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In my previous post I wrote about my tandem paragliding flight at Tiger Mountain in Issaquah with Ross Jaconbson from Northwest SkySports.

Reading about paragliding is one thing , but personally experiencing this one of the most awe-inspiring adventure sports first hand is absolutely different ! Paragliding is truly an experience of a lifetime.

If you've read about it, heard about it from your friends who've done it before, looked at a few pictures, but still are not sure if it's for you, watch this video below. May be , it will change your mind:

Tandem Paragliding Flights At Tiger Mountain

There is a big misconception about what paragliding is. A lot of people stereotype paragliding as an "extreme " sport for " hot shots ", " special breed " elite adventure athletes. Personally, I would call paragliding an " adventure sport " rather than an " extreme " one. Unlike skydiving or BASE jumping there is no free-falling or jumping off of cliffs.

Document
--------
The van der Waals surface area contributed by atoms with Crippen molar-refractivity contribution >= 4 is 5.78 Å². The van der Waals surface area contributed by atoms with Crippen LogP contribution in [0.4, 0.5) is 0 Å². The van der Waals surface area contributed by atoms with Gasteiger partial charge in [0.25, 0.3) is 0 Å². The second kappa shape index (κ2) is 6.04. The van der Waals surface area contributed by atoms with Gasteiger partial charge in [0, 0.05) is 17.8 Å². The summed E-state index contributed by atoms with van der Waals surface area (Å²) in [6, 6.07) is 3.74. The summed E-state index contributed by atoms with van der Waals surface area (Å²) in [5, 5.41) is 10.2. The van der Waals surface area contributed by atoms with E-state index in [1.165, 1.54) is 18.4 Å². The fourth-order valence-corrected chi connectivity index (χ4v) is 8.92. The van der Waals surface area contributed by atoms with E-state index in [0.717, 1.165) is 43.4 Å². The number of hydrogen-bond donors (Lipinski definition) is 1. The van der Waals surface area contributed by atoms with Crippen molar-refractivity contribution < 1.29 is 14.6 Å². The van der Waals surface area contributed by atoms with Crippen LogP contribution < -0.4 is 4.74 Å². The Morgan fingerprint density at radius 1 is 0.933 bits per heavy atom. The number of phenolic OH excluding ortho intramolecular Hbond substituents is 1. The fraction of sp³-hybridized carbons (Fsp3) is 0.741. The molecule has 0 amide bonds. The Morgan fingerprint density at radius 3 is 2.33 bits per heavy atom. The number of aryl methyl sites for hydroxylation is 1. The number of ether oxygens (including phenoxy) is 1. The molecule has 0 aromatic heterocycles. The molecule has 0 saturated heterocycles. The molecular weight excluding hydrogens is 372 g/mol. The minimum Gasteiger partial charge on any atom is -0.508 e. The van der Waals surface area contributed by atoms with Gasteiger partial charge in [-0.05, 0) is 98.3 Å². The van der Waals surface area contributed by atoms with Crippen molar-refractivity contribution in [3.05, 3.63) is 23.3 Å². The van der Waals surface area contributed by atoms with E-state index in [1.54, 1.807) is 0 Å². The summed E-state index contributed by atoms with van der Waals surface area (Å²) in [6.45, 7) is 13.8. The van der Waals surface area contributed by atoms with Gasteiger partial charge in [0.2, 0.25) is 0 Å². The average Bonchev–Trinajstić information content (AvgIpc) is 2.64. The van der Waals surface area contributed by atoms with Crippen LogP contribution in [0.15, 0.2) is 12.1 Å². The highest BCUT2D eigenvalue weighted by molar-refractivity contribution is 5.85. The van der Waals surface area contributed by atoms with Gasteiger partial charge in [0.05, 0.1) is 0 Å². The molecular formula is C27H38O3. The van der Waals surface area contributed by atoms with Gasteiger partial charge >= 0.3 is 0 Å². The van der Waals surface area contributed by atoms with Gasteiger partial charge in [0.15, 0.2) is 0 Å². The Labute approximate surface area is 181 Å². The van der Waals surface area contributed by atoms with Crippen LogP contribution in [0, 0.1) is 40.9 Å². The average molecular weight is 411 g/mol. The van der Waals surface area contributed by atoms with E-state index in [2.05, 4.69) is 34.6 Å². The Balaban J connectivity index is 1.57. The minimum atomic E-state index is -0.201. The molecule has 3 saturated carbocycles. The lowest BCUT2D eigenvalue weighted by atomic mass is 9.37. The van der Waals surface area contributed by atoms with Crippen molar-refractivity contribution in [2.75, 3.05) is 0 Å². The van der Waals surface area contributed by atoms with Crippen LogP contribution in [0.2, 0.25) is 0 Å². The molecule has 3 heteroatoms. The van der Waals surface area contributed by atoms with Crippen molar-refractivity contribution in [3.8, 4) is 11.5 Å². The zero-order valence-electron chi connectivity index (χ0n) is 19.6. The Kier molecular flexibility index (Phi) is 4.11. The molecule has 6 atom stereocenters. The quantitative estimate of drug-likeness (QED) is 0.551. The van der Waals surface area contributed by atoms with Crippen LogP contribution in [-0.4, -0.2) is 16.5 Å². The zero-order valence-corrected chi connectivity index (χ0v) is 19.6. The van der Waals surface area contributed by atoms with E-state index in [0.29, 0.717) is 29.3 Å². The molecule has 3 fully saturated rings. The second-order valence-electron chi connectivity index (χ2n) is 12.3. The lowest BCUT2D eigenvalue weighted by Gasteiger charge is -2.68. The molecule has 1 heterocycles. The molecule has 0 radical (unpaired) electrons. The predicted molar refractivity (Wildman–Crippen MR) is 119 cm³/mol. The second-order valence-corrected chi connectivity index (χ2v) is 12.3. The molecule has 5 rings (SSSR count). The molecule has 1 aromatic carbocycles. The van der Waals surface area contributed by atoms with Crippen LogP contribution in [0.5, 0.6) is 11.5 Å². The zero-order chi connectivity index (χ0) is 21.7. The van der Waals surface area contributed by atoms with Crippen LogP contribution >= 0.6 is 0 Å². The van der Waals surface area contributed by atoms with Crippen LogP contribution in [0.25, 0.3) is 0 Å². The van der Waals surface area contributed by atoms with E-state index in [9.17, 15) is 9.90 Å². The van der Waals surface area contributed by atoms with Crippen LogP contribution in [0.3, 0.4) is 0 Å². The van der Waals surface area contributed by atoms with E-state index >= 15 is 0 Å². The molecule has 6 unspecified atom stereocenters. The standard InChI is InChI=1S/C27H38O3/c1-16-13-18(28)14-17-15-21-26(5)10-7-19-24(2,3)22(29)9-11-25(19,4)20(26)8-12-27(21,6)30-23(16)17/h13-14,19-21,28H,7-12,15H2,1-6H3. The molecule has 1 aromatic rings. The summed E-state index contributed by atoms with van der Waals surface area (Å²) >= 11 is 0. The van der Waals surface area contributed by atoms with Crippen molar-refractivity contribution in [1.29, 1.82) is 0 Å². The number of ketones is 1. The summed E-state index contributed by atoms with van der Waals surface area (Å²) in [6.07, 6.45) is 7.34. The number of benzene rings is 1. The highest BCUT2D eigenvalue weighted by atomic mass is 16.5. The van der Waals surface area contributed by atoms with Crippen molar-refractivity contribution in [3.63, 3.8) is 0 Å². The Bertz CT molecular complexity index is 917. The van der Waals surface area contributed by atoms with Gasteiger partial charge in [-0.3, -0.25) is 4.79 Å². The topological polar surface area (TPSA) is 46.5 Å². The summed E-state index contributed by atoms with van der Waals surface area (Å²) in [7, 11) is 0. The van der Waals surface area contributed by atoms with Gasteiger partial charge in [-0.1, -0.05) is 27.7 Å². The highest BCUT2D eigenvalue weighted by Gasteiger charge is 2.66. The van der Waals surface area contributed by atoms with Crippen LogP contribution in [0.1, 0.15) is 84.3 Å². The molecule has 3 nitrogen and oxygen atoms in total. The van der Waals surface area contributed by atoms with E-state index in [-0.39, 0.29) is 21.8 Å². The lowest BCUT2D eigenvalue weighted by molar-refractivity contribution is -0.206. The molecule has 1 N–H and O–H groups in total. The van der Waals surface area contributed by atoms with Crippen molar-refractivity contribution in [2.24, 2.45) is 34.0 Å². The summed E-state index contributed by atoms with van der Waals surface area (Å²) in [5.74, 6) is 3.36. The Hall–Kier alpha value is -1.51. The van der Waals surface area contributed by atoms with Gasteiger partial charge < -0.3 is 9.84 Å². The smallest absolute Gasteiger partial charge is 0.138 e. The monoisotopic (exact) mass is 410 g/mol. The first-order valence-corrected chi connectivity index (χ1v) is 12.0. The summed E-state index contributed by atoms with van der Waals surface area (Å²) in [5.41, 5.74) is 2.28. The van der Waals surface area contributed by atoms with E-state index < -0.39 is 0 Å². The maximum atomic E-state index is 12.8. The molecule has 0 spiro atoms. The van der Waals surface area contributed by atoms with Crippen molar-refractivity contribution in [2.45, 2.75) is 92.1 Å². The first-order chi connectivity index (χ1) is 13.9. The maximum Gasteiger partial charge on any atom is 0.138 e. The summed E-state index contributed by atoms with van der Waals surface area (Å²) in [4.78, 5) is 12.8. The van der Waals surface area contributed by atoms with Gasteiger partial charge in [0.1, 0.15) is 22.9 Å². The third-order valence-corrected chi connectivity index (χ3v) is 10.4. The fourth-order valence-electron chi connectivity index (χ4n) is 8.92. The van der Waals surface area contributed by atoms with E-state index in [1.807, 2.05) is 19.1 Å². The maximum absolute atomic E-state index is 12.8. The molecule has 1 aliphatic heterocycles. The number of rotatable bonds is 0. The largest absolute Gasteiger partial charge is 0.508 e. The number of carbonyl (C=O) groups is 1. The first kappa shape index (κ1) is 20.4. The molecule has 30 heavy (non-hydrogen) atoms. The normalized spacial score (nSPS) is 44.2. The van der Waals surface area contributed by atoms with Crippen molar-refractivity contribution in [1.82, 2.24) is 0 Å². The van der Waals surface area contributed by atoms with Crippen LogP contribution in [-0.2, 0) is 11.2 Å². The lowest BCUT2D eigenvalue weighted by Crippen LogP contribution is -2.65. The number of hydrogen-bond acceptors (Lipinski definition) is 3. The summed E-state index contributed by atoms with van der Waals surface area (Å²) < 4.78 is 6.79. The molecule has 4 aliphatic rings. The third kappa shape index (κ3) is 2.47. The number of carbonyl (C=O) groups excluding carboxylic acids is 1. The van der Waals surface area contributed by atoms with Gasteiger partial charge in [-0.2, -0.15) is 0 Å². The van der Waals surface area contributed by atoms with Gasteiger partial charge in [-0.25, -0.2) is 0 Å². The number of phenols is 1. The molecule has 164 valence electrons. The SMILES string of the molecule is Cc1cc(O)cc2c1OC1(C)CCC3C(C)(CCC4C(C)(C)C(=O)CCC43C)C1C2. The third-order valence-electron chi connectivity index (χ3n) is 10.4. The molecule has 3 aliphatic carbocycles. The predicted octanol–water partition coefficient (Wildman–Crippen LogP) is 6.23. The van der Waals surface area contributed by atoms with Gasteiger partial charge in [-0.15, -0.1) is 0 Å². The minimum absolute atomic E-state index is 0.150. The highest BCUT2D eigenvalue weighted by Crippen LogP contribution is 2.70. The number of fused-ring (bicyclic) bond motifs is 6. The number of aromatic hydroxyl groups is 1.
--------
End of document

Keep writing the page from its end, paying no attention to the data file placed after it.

The best way to go "soaring with the eagles" is to get a tandem paragliding flight. Tandem paragliding is safe, low cost, and a great introduction to the sport of paragliding.

Local outdoor enthusiasts know Tiger Mountain as an all seasons and all skill levels mecca for hiking and mountain biking. But few know that it's also a major metropolitan paragliding flight park ( the famous Chirico Trail is actually named after Marc Chirico who brought paragliding to Tiger Mountain in 1990 ).

Your adventure begins with a shuttle ride ($17 cash paid to the driver ) that will take you up Tiger Mountain to the launch zone. You may otherwise choose to hike up to launch via the Chirico Trail (1.5 mile / 1,700' / 45 min to an hour climb ) with the chute on your back ( if you want to save some cash ).

Once at the launch zone, your instructor will go over some of the basics. The learning curve in tandem paragliding is... Well, not a whole lot.